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Input/Output |

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2.2.0 |

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Displays a small grid of pixels, whose values are determined by the current inputs. The grid can have up to 32 rows and 32 columns.

The interface to the component varies depending on the value of the Input Format attribute. It has three possible values.

- Columns
- The inputs are lined along the component's south edge, with one multibit input for each column of the matrix. Each input has as many bits as there are rows in the matrix, with the low-order bit corresponding to the southmost pixel in the column. A 1 indicates to light the corresponding pixel, while a 0 indicates to keep the pixel dim. If any of the bits for a column are either floating or error values, then all pixels in the column are lit.
- Rows
- The inputs are lined along the component's west edge, with one multibit input for each row of the matrix. Each input has as many bits as there are columns in the matrix, with the low-order bit corresponding to the rightmost pixel in the row. As with the Columns format, a 1 indicates to light the corresponding pixel, and a 0 indicates to keep the pixel dim. If any bits for a row are floating or error values, then all pixels in the row are lit.
- Select Rows/Columns
- There are two inputs on the component's west edge. The upper multibit input has as many bits as there are columns in the matrix, with the low-order bit corresponding to the rightmost column. The lower multibit input has as many bits as there are rows in the matrix, with the low-order bit corresponding to the bottom row. If any bits in either input are floating or error values, all pixels in the matrix are lit. Normally, though, a pixel at a particular row-column location is lit if the corresponding column bit in the upper input is 1 and the corresponding row bit in the lower input is 1. For example, for a 5x7 matrix, if the first input is 01010 and the second is 0111010, then the second and fourth columns are lit for the second, third, fourth, and sixth rows; the result appears to be a pair of exclamation points. (This input format may seem unintuitive, but LED matrixes are sold commercially with exactly this interface. Lite-On sells such components, for example.)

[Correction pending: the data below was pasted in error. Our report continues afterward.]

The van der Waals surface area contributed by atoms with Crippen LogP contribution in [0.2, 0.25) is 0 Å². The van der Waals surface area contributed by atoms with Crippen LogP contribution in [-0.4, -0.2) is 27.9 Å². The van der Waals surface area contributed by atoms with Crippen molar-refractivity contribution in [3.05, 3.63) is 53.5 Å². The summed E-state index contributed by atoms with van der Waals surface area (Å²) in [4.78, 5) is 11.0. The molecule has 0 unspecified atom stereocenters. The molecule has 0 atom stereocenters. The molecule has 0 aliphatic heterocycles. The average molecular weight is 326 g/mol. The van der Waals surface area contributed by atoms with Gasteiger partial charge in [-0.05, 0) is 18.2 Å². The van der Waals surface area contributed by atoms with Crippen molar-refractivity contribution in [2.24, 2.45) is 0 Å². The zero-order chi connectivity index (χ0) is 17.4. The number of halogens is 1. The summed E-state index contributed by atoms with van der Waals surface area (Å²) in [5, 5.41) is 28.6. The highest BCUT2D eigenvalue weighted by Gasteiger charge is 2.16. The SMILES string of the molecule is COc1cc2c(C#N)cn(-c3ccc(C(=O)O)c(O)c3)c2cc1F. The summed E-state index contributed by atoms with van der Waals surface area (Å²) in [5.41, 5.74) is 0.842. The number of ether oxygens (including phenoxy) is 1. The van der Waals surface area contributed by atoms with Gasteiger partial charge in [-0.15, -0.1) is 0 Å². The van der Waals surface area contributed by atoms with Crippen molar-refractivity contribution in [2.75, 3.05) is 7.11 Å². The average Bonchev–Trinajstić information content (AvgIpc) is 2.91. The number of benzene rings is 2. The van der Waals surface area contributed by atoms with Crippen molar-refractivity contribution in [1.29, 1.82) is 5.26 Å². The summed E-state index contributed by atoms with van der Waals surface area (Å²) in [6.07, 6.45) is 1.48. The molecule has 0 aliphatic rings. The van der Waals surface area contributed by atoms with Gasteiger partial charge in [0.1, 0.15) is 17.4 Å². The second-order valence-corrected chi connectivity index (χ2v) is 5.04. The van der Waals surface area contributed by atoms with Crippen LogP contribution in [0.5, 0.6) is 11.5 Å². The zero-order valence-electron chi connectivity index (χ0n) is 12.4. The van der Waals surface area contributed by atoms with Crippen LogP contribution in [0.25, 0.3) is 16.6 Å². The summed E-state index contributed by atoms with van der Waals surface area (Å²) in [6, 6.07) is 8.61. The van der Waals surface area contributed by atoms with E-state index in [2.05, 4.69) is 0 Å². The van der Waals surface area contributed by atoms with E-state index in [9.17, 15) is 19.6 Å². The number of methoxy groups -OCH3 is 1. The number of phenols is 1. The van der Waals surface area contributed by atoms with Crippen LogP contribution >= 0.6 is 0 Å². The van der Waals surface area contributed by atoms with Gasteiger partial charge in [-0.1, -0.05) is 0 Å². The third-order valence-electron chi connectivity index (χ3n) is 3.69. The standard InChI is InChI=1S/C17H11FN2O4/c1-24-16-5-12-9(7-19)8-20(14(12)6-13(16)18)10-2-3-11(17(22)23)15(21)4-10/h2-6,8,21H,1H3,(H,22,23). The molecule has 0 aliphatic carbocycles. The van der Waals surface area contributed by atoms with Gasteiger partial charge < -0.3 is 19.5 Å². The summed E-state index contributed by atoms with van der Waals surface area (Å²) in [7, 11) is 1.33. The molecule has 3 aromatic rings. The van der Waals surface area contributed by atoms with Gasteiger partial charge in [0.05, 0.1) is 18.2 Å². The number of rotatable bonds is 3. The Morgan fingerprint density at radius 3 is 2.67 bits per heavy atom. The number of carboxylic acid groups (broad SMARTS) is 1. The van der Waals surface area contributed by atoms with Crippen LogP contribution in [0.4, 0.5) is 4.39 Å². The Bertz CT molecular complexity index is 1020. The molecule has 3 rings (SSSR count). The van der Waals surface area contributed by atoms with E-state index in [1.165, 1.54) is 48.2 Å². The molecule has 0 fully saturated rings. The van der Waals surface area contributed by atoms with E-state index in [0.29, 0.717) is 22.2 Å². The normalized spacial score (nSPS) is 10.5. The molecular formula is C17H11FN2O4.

- Input Format (read-only after component is created)
- Selects how the pins correspond to pixels, as outlined above.
- Matrix Columns
- Selects how many columns are in the matrix, which may range from 1 up to 32.
- Matrix Rows
- Selects how many rows are in the matrix, which may range from 1 up to 32.
- On Color
- Selects the color of a pixel when it is
lit.

- Off Color
- Selects the color of a pixel when it is
dim.

- Light Persistence
- When this is other than 0, a pixel that is
lit

remains lit for the given number of clock ticks after the component's inputs indicate that the pixel should becomedim.

- Dot Shape
- The square option means that each pixel is drawn as a 10x10 square, filling the component with no gaps between pixels. The circle option means that each pixel is drawn as a diameter-8 circle, with gaps between each circle. The circle option is more difficult to interpret, but it more closely approximates the off-the-shelf LED matrix components.

Keines.

Keines.